I’ve long puzzled over the fact that most of the concern I hear expressed on inequality is about the smallest of (at least) seven kinds: income inequality between the families of a nation at a time (IIBFNAT). Expressed concern has greatly increased over the last half decade. While most people don’t actually know that much about their income ranking, many seem to be trying hard to inform those who rank low of their low status. Their purpose seems to be to induce envy, to induce political action to increase redistribution. They hope to induce these people to identify more with this low income status, and to organize politically around this shared identity.

Many concerned about IIBFNAT are also eager to remind everyone of and to celebrate historical examples of violent revolution aimed at redistribution (e.g., Les Misérables). The purpose here seems to be to encourage support for redistribution by reminding everyone of the possibility of violent revolution. They remind the poor that they could consider revolting, and remind everyone else that a revolt might happen. This strengthens an implicit threat of violence should redistribution be insufficient.

Now consider this recent news:

Shortly before the [recent Toronoto van] attack, a post appeared on the suspect’s Facebook profile, hailing the commencement of the “Incel Rebellion”. …There is a reluctance to ascribe to the “incel” movement anything so lofty as an “ideology” or credit it with any developed, connected thinking, partly because it is so bizarre in conception. … Standing for “involuntarily celibate”,… it [has] mutate[d] into a Reddit muster point for violent misogyny. …

It is quite distinctive in its hate figures: Stacys (attractive women); Chads (attractive men); and Normies (people who aren’t incels, i.e. can find partners but aren’t necessarily attractive). Basically, incels cannot get laid and they violently loathe anyone who can. Some of the fault, in their eyes, is with attractive men who have sex with too many women. …

Incels obsess over their own unattractiveness – dividing the world into alphas and betas, with betas just your average, frustrated idiot dude, and omegas, as the incels often call themselves, the lowest of the low, scorned by everyone – they then use that self-acceptance as an insulation.

Basically, their virginity is a discrimination or apartheid issue, and only a state-distributed girlfriend programme, outlawing multiple partners, can rectify this grand injustice. … Elliot Rodger, the Isla Vista killer, uploaded a video to YouTube about his “retribution” against attractive women who wouldn’t sleep with him (and the attractive men they would sleep with) before killing six people in 2014.  (more)

One might plausibly argue that those with much less access to sex suffer to a similar degree as those with low income, and might similarly hope to gain from organizing around this identity, to lobby for redistribution along this axis and to at least implicitly threaten violence if their demands are not met. As with income inequality, most folks concerned about sex inequality might explicitly reject violence as a method, at least for now, and yet still be encouraged privately when the possibility of violence helps move others to support their policies. (Sex could be directly redistributed, or cash might be redistributed in compensation.)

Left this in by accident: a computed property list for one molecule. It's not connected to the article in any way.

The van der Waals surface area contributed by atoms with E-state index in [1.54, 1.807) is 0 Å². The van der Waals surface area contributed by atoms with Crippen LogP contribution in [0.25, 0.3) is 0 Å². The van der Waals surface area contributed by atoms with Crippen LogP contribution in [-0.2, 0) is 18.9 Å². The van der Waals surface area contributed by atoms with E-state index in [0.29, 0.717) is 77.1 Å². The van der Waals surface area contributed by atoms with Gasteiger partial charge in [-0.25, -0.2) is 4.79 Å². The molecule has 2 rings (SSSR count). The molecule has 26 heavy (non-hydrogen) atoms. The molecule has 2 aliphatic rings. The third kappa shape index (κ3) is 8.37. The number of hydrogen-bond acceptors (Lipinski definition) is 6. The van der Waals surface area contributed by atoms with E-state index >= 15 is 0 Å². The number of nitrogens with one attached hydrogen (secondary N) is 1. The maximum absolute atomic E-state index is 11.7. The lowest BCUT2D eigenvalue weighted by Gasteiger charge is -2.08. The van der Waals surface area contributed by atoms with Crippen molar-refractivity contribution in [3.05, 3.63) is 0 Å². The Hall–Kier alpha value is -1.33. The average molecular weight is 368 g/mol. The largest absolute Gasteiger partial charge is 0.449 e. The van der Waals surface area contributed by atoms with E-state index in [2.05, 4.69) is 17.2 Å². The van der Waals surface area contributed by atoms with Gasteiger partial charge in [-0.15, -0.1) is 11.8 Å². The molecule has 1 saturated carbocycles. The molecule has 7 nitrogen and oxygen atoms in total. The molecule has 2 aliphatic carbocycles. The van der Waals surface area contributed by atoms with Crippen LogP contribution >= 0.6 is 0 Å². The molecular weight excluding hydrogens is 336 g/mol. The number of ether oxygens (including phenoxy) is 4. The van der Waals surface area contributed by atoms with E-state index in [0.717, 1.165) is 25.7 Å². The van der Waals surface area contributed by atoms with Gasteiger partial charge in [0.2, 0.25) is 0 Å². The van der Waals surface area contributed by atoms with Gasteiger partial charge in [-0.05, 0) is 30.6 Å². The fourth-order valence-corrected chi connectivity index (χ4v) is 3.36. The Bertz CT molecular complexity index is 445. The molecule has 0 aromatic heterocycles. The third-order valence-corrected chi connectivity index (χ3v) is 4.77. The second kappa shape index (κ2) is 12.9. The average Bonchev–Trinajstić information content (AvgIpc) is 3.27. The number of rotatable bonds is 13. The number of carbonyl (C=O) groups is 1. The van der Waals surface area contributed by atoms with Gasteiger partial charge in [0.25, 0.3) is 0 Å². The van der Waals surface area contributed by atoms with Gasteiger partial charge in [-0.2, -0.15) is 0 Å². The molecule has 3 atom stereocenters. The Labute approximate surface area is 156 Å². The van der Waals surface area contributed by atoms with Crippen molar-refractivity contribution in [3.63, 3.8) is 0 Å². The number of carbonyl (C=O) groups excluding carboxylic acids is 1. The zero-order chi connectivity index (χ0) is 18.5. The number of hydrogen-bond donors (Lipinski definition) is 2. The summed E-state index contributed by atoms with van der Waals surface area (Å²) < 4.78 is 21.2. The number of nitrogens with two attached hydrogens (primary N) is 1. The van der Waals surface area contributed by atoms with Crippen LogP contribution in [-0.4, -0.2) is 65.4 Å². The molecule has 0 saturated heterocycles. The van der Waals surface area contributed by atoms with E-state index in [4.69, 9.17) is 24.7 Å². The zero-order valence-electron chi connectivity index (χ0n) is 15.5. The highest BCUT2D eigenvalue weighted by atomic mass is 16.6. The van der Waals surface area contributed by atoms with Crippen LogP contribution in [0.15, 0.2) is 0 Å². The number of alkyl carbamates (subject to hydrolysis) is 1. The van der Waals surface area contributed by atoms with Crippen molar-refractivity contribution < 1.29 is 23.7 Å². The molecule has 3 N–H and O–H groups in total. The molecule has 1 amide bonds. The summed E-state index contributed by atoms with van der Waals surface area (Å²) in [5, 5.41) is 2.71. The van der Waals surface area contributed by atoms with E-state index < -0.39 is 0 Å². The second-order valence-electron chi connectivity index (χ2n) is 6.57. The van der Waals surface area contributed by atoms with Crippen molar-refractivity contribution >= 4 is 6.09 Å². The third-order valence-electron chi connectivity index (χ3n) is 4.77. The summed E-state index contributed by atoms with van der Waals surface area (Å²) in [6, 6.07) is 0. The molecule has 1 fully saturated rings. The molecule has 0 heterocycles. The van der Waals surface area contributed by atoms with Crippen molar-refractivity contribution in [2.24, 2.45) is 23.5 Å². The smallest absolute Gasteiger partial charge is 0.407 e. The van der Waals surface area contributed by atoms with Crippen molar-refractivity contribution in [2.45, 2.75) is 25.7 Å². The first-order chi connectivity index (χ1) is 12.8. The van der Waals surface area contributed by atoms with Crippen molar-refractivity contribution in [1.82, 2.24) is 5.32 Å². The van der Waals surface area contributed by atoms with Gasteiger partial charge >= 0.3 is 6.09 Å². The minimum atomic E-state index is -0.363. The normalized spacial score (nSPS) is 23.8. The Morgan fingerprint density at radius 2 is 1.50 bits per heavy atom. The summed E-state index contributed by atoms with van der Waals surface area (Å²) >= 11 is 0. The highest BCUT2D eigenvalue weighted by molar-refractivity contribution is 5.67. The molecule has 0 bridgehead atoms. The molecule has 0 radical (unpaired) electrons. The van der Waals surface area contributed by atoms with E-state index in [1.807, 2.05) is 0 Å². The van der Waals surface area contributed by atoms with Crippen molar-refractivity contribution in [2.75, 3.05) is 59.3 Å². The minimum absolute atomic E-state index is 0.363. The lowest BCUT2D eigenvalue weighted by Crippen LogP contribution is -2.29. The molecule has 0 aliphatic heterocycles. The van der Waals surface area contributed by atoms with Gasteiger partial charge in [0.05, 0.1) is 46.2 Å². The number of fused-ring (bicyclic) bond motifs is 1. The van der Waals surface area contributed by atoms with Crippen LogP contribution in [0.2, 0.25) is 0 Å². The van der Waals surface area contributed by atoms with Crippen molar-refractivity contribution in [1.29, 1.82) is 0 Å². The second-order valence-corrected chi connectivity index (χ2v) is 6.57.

Strikingly, there seems to be little overlap between those who express concern about income and sex inequality. Among our cultural elites, the first concern is high status, and the later concern low status. For example, the article above seems not at all sympathetic to sex inequality concerns.

Added 27Apr: Though the news article I cite focuses on male complaints, my comments here are about sex inequality in general, applied to both men and women. Not that I see anything particular wrong with focusing on men sometimes. Let me also clarify that personally I’m not very attracted to non-insurance-based redistribution policies of any sort, though I do like to study what causes others to be so attracted.

Added 10p: 27Apr: A tweet on this post induced a lot of discussion on twitter, much of which accuses me of advocating enslaving and raping women. Apparently many people can’t imagine any other way to reduce or moderate sex inequality. (“Redistribute” literally means “change the distribution.”)  In the post I mentioned cash compensation; more cash can make people more attractive and better able to afford legalized prostitution. Others have mentioned promoting monogamy and discouraging promiscuity. Surely there are dozens of other possibilities; sex choices are influenced by a great many factors and each such factor offers a possible lever for influencing sex inequality. Rape and slavery are far from the only possible levers!

Many people are also under the impression that we redistribute income mainly because recipients would die without such redistribution. In rich nations this can account for only a tiny fraction of redistribution. Others say it is obvious that redistribution is only appropriate for commodities, and sex isn’t a commodity. But we take from the rich even when their wealth is in the form of far-from-commodity unique art works, buildings, etc.

Also, it should be obvious that “sex” here refers to a complex package that is desired, which in individual cases may or may not be satisfied by sexbots or prostitutes. But whatever it is the package that people want, we can and should ask how we might get more of it to them.